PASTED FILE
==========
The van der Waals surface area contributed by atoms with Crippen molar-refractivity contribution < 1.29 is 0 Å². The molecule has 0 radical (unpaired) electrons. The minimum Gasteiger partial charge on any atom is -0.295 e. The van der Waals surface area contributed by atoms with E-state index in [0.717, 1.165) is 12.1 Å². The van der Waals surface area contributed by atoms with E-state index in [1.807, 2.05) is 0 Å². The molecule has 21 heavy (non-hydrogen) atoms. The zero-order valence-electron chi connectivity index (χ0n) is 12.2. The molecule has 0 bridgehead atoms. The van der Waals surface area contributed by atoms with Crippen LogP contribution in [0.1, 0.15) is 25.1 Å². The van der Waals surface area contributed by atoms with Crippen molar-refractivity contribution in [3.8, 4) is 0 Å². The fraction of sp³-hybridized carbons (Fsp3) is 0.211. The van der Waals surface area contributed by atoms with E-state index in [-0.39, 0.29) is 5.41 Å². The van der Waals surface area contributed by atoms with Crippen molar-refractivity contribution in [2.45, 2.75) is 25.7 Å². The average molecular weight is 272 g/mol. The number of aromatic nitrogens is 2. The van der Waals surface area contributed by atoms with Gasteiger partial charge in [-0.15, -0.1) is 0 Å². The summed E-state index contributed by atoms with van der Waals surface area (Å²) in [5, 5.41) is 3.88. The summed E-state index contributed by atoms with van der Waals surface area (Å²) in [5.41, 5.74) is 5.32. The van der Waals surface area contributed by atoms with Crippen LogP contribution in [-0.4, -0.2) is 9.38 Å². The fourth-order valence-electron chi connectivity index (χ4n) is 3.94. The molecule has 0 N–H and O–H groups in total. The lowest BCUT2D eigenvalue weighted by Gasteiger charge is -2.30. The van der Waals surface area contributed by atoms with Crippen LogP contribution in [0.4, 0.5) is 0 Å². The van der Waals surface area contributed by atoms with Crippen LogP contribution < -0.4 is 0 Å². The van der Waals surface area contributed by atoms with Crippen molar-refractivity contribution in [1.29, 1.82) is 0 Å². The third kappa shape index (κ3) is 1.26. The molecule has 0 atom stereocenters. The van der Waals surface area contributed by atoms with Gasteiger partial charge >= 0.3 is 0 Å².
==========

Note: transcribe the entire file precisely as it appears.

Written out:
The van der Waals surface area contributed by atoms with Crippen molar-refractivity contribution < 1.29 is 0 Å². The molecule has 0 radical (unpaired) electrons. The minimum Gasteiger partial charge on any atom is -0.295 e. The van der Waals surface area contributed by atoms with E-state index in [0.717, 1.165) is 12.1 Å². The van der Waals surface area contributed by atoms with E-state index in [1.807, 2.05) is 0 Å². The molecule has 21 heavy (non-hydrogen) atoms. The zero-order valence-electron chi connectivity index (χ0n) is 12.2. The molecule has 0 bridgehead atoms. The van der Waals surface area contributed by atoms with Crippen LogP contribution in [0.1, 0.15) is 25.1 Å². The van der Waals surface area contributed by atoms with Crippen molar-refractivity contribution in [3.8, 4) is 0 Å². The fraction of sp³-hybridized carbons (Fsp3) is 0.211. The van der Waals surface area contributed by atoms with E-state index in [-0.39, 0.29) is 5.41 Å². The van der Waals surface area contributed by atoms with Crippen molar-refractivity contribution in [2.45, 2.75) is 25.7 Å². The average molecular weight is 272 g/mol. The number of aromatic nitrogens is 2. The van der Waals surface area contributed by atoms with Gasteiger partial charge in [-0.15, -0.1) is 0 Å². The summed E-state index contributed by atoms with van der Waals surface area (Å²) in [5, 5.41) is 3.88. The summed E-state index contributed by atoms with van der Waals surface area (Å²) in [5.41, 5.74) is 5.32. The van der Waals surface area contributed by atoms with Crippen LogP contribution in [-0.4, -0.2) is 9.38 Å². The fourth-order valence-electron chi connectivity index (χ4n) is 3.94. The molecule has 0 N–H and O–H groups in total. The lowest BCUT2D eigenvalue weighted by Gasteiger charge is -2.30. The van der Waals surface area contributed by atoms with Crippen LogP contribution in [0.4, 0.5) is 0 Å². The van der Waals surface area contributed by atoms with Crippen LogP contribution < -0.4 is 0 Å². The van der Waals surface area contributed by atoms with Crippen molar-refractivity contribution in [1.29, 1.82) is 0 Å². The third kappa shape index (κ3) is 1.26. The molecule has 0 atom stereocenters. The van der Waals surface area contributed by atoms with Gasteiger partial charge >= 0.3 is 0 Å².